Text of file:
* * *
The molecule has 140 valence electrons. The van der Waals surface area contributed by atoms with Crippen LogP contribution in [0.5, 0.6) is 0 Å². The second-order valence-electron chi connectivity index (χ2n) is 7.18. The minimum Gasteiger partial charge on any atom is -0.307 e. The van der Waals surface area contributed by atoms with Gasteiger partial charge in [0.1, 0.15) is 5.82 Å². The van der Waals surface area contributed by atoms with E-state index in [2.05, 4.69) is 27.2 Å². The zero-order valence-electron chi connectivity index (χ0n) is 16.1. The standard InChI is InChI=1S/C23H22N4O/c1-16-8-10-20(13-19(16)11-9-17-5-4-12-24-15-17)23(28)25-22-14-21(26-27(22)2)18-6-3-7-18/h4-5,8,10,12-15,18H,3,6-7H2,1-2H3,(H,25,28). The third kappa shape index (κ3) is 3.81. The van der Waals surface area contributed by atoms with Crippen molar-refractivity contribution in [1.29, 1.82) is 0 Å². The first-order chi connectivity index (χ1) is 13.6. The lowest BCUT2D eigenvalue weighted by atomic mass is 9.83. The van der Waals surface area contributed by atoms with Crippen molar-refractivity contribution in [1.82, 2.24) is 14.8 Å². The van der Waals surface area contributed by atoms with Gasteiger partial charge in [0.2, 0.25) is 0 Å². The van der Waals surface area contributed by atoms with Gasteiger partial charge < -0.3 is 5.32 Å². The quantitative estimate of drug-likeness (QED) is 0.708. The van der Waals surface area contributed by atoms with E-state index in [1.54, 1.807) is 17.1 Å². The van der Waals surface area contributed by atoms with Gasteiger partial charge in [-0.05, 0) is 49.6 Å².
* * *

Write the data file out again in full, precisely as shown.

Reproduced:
The molecule has 140 valence electrons. The van der Waals surface area contributed by atoms with Crippen LogP contribution in [0.5, 0.6) is 0 Å². The second-order valence-electron chi connectivity index (χ2n) is 7.18. The minimum Gasteiger partial charge on any atom is -0.307 e. The van der Waals surface area contributed by atoms with Gasteiger partial charge in [0.1, 0.15) is 5.82 Å². The van der Waals surface area contributed by atoms with E-state index in [2.05, 4.69) is 27.2 Å². The zero-order valence-electron chi connectivity index (χ0n) is 16.1. The standard InChI is InChI=1S/C23H22N4O/c1-16-8-10-20(13-19(16)11-9-17-5-4-12-24-15-17)23(28)25-22-14-21(26-27(22)2)18-6-3-7-18/h4-5,8,10,12-15,18H,3,6-7H2,1-2H3,(H,25,28). The third kappa shape index (κ3) is 3.81. The van der Waals surface area contributed by atoms with Crippen molar-refractivity contribution in [1.29, 1.82) is 0 Å². The first-order chi connectivity index (χ1) is 13.6. The lowest BCUT2D eigenvalue weighted by atomic mass is 9.83. The van der Waals surface area contributed by atoms with Crippen molar-refractivity contribution in [1.82, 2.24) is 14.8 Å². The van der Waals surface area contributed by atoms with Gasteiger partial charge in [0.2, 0.25) is 0 Å². The van der Waals surface area contributed by atoms with Gasteiger partial charge < -0.3 is 5.32 Å². The quantitative estimate of drug-likeness (QED) is 0.708. The van der Waals surface area contributed by atoms with E-state index in [1.54, 1.807) is 17.1 Å². The van der Waals surface area contributed by atoms with Gasteiger partial charge in [-0.05, 0) is 49.6 Å².